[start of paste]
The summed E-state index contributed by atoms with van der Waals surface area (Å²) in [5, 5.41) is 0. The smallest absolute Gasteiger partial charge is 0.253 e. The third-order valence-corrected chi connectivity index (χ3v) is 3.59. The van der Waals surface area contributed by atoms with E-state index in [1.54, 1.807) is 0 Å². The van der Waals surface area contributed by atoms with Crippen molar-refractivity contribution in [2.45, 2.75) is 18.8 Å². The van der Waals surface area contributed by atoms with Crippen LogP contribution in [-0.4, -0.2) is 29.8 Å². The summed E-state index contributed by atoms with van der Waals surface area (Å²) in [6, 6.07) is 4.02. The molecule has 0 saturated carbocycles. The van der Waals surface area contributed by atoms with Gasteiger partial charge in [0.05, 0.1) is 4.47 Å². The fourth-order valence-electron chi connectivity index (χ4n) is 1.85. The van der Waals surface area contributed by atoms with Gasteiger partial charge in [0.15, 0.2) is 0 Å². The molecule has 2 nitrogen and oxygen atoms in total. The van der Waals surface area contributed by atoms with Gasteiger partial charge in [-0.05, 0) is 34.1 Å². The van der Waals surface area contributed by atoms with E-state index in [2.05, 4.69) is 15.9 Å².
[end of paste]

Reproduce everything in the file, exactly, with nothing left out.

The summed E-state index contributed by atoms with van der Waals surface area (Å²) in [5, 5.41) is 0. The smallest absolute Gasteiger partial charge is 0.253 e. The third-order valence-corrected chi connectivity index (χ3v) is 3.59. The van der Waals surface area contributed by atoms with E-state index in [1.54, 1.807) is 0 Å². The van der Waals surface area contributed by atoms with Crippen molar-refractivity contribution in [2.45, 2.75) is 18.8 Å². The van der Waals surface area contributed by atoms with Crippen LogP contribution in [-0.4, -0.2) is 29.8 Å². The summed E-state index contributed by atoms with van der Waals surface area (Å²) in [6, 6.07) is 4.02. The molecule has 0 saturated carbocycles. The van der Waals surface area contributed by atoms with Gasteiger partial charge in [0.05, 0.1) is 4.47 Å². The fourth-order valence-electron chi connectivity index (χ4n) is 1.85. The van der Waals surface area contributed by atoms with Gasteiger partial charge in [0.15, 0.2) is 0 Å². The molecule has 2 nitrogen and oxygen atoms in total. The van der Waals surface area contributed by atoms with Gasteiger partial charge in [-0.05, 0) is 34.1 Å². The van der Waals surface area contributed by atoms with E-state index in [2.05, 4.69) is 15.9 Å².